In a February 27, 2006, decision, U.S. District Judge William Skretny ruled that the FBI did not have to hand over five of 812 documents relating to Peltier and held at their Buffalo field office. He ruled that those particular documents were exempted on the grounds of â€śnational security and FBI agent/informant protection.â€ť In his opinion Judge Skretny wrote, â€śPlaintiff has not established the existence of bad faith or provided any evidence contradicting (the FBI's) claim that the release of these documents would endanger national security or would impair this country's relationship with a foreign government.â€ť In response, Michael Kuzma, a Buffalo lawyer and a member of Peltier's defense team said, â€śWe're appealing. It's incredible that it took him 254 days to render a decision.â€ť Kuzma further stated, â€śThe pages we were most intrigued about revolved around a teletype from Buffalo ... a three-page document that seems to indicate that a confidential source was being advised by the FBI not to engage in conduct that would compromise attorney-client privilege.â€ť Legal action has been taken by Peltierâ€™s supporters in an attempt to secure more than 100,000 pages of documents from FBI field offices located throughout the U.S. claiming that these files should have been turned over at the time of his trial or following a Freedom of Information Act request filed soon after.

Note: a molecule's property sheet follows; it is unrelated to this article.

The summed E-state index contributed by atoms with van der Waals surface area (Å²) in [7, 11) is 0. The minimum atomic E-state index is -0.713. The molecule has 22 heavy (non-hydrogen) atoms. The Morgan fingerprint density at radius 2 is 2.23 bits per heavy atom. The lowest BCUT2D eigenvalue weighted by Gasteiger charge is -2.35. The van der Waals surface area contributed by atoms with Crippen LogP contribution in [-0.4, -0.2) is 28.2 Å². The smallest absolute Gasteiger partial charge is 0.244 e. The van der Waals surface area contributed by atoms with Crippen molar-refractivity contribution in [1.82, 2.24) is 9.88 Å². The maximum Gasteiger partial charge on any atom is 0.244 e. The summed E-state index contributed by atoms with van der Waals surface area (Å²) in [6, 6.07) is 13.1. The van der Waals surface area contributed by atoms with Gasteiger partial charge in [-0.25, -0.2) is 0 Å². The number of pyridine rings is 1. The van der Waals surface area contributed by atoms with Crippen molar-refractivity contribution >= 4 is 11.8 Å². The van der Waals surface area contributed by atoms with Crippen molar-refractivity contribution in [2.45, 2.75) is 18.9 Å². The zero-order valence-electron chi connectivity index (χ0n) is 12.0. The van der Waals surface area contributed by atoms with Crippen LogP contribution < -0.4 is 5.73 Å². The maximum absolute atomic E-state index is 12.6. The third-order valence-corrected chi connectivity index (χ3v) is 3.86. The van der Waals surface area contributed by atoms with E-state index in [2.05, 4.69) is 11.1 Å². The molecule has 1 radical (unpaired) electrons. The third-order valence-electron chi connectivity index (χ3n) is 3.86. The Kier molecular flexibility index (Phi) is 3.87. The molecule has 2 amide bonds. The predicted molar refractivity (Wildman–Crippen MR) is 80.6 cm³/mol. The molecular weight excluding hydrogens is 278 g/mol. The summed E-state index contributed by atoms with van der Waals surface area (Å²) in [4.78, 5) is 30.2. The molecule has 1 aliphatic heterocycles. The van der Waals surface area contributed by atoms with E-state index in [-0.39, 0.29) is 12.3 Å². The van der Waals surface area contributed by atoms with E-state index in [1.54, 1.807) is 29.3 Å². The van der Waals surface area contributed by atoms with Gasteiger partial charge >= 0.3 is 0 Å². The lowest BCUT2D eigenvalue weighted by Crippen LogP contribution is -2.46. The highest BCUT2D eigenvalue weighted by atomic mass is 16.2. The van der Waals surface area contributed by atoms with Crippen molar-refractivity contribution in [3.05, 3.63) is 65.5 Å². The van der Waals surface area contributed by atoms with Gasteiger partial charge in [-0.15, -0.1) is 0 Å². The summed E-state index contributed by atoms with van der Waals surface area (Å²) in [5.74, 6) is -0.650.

In 2007, Peltier became a figure in a political controversy when billionaire David Geffen, a Peltier supporter, detached his financial support for Hillary Clinton's presidential campaign and funded Barack Obama's campaign instead. This caused an immense furor in the Clinton camp, and Geffen admitted he switched his support because he became disillusioned by Bill Clinton's refusal to pardon Peltier in circumstances where he pardoned Marc Rich.
Peltier was severely beaten on January 13, 2009, following his transfer from USP Lewisburg, to the United States Penitentiary, Canaan by fellow inmates. He was sent back to Lewisburg after the assault.
By Leonard Peltier:
About Leonard Peltier:
|Party political offices|
|Peace and Freedom Party Presidential candidate